Nogales Border Patrol tour no questions allowed

After denying access to the media, and high ranking state officials, on Wednesday June 18, the U.S. Customs and Border Patrol agency allowed reporters to tour the facility housing thousands of illegal alien children. The children were sent to Arizona when, according to the federal government, the stations in Texas were overwhelmed with the number of migrants from Guatemala, Honduras, and Mexico.

Reporters were not allowed to ask questions, and the only photos allowed were taken by an AP Pool reporter. Reporters dutifully filed in to be lead on the tour, which was carefully orchestrated by federal officials.

It was an eerie feeling walking through the Nogales CBP facility. Looking into the eyes of children from all over Central America I could see my reflection in their eyes. This was bizarre and disturbing, but no easy answer came to mind.

The 120,000 square ft Border Patrol facility in Nogales, Arizona, originally used for adult border crossers is now a facility reshaped exclusively for children. The current number at the facility is 900 with max capacity of the facility at 1,154. According to CBP, the four priorities of the facility are to “ensure safety, health, nourishment, and cleanliness” to the growing number of children.

Minors ranging from toddlers to near adults looked through the chicken wire fences as reporters walked passed staring back.

A group of about 30 children were outside “recreating,” while others were processed by government employees. As we walked through the facility hundreds of Border Patrol, FEMA, and contractors were working at the facility. Some Border Patrol seemed particularly connected to the children as they would stand at the fence and comfort a crying child.

Agents and FEMA employees tended to the needs of the illegal immigrants, who are awaiting their turnover to the Office of Refugee Services.



The facility is containment centers are broken down by gender and age. 17-16, 15-13, and 12-under are all separated with an exception for siblings. The Federal Emergency Management Agency has taken the lead role in establishing all of the outside resources to clean and feed the residence of the facility.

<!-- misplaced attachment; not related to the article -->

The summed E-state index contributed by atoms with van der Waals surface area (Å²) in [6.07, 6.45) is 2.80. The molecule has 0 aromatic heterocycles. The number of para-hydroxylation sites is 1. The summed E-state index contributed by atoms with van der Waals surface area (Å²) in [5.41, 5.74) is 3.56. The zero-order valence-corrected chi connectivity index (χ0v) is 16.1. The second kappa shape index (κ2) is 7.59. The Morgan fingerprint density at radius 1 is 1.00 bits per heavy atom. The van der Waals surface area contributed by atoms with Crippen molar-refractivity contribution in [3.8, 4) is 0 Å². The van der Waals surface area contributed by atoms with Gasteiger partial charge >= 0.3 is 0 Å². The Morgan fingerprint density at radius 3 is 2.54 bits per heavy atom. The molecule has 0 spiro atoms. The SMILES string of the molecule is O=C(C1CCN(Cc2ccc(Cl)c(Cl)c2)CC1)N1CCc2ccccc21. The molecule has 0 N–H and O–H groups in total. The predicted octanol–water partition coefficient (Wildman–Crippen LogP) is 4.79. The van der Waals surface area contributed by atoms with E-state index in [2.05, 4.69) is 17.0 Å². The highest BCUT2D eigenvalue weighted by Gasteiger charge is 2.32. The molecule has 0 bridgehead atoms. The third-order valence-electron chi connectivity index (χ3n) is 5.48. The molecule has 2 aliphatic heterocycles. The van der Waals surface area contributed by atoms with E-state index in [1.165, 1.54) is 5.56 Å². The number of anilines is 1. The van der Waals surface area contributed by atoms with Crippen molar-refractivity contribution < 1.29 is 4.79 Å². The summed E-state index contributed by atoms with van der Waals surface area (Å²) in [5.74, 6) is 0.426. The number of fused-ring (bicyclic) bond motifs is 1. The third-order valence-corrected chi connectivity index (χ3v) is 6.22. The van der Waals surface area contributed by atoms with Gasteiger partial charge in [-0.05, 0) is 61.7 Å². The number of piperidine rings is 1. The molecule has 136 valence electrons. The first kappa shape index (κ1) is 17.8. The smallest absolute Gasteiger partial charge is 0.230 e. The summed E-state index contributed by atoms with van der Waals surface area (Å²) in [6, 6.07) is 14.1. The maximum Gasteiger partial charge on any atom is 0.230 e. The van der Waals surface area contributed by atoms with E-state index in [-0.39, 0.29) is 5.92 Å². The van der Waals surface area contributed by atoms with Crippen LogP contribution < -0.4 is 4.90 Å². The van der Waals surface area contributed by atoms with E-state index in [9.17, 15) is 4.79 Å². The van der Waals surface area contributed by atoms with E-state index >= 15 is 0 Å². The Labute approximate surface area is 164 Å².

With kids of all ages and backgrounds you started to wonder if they really all had family, phone numbers, or other connections to move along the process. How many would be left at a shelter facility indefinitely? How many would never see their families again because of this dream turned nightmare. You couldn’t help but insert yourself into their position.


A phonebank center with 40 phones is in constant use for the minors to get in touch with family or friends and Red Cross has been a major help in providing services for these kids. They are dressed in a uniform of gym shorts and a white T-shirt. They also have removed all shoe laces from the kids which is usually done for safety reasons.

Overall the facility appears adequate and safe, but the stonewalling and limited access the press was given raises more questions than answers. No specific details regarding numbers or dates for the facility were given, but we have emailed the Border Patrol requesting more information.


The situation supported by our federal government is tearing families apart and only adding to our abundance of undocumented, unaccounted for minors.

With many of these kids moving into new transition shelters just next week border security should be as important as ever. More importantly the perception must transition to one of enforcement unless we want to continue tearing families apart.



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